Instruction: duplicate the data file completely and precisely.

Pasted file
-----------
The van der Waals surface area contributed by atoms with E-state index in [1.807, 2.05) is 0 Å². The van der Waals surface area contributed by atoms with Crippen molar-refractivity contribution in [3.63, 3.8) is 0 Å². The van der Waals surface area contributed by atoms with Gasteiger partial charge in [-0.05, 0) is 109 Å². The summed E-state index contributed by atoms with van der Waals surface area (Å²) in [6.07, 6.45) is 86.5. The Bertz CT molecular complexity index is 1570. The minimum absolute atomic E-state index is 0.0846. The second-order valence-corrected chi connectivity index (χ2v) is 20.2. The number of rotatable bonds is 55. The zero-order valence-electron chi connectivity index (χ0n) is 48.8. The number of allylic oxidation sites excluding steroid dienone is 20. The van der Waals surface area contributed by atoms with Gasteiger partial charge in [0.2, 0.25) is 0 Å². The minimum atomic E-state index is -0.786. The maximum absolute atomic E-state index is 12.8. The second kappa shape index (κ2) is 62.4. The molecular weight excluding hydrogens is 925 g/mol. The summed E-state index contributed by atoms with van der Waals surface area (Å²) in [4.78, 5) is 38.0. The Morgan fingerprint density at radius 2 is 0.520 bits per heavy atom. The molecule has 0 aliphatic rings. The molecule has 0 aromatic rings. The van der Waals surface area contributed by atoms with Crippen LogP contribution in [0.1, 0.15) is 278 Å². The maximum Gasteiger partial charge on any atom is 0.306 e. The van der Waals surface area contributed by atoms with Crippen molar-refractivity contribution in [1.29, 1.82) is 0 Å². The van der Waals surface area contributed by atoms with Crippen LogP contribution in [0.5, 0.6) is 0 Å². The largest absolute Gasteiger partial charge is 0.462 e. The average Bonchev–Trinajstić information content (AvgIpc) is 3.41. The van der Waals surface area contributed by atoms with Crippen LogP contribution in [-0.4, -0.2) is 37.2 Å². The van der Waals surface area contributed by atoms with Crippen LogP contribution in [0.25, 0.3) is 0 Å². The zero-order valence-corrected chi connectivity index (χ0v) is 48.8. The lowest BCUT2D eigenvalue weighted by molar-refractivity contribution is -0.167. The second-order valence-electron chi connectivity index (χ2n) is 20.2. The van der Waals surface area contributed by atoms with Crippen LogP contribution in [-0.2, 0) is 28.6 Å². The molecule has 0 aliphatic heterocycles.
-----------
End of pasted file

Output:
The van der Waals surface area contributed by atoms with E-state index in [1.807, 2.05) is 0 Å². The van der Waals surface area contributed by atoms with Crippen molar-refractivity contribution in [3.63, 3.8) is 0 Å². The van der Waals surface area contributed by atoms with Gasteiger partial charge in [-0.05, 0) is 109 Å². The summed E-state index contributed by atoms with van der Waals surface area (Å²) in [6.07, 6.45) is 86.5. The Bertz CT molecular complexity index is 1570. The minimum absolute atomic E-state index is 0.0846. The second-order valence-corrected chi connectivity index (χ2v) is 20.2. The number of rotatable bonds is 55. The zero-order valence-electron chi connectivity index (χ0n) is 48.8. The number of allylic oxidation sites excluding steroid dienone is 20. The van der Waals surface area contributed by atoms with Gasteiger partial charge in [0.2, 0.25) is 0 Å². The minimum atomic E-state index is -0.786. The maximum absolute atomic E-state index is 12.8. The second kappa shape index (κ2) is 62.4. The molecular weight excluding hydrogens is 925 g/mol. The summed E-state index contributed by atoms with van der Waals surface area (Å²) in [4.78, 5) is 38.0. The Morgan fingerprint density at radius 2 is 0.520 bits per heavy atom. The molecule has 0 aliphatic rings. The molecule has 0 aromatic rings. The van der Waals surface area contributed by atoms with Crippen LogP contribution in [0.1, 0.15) is 278 Å². The maximum Gasteiger partial charge on any atom is 0.306 e. The van der Waals surface area contributed by atoms with Crippen molar-refractivity contribution in [1.29, 1.82) is 0 Å². The van der Waals surface area contributed by atoms with Crippen LogP contribution in [0.5, 0.6) is 0 Å². The largest absolute Gasteiger partial charge is 0.462 e. The average Bonchev–Trinajstić information content (AvgIpc) is 3.41. The van der Waals surface area contributed by atoms with Crippen LogP contribution in [-0.4, -0.2) is 37.2 Å². The van der Waals surface area contributed by atoms with Crippen LogP contribution in [0.25, 0.3) is 0 Å². The zero-order valence-corrected chi connectivity index (χ0v) is 48.8. The lowest BCUT2D eigenvalue weighted by molar-refractivity contribution is -0.167. The second-order valence-electron chi connectivity index (χ2n) is 20.2. The van der Waals surface area contributed by atoms with Crippen LogP contribution in [-0.2, 0) is 28.6 Å². The molecule has 0 aliphatic heterocycles.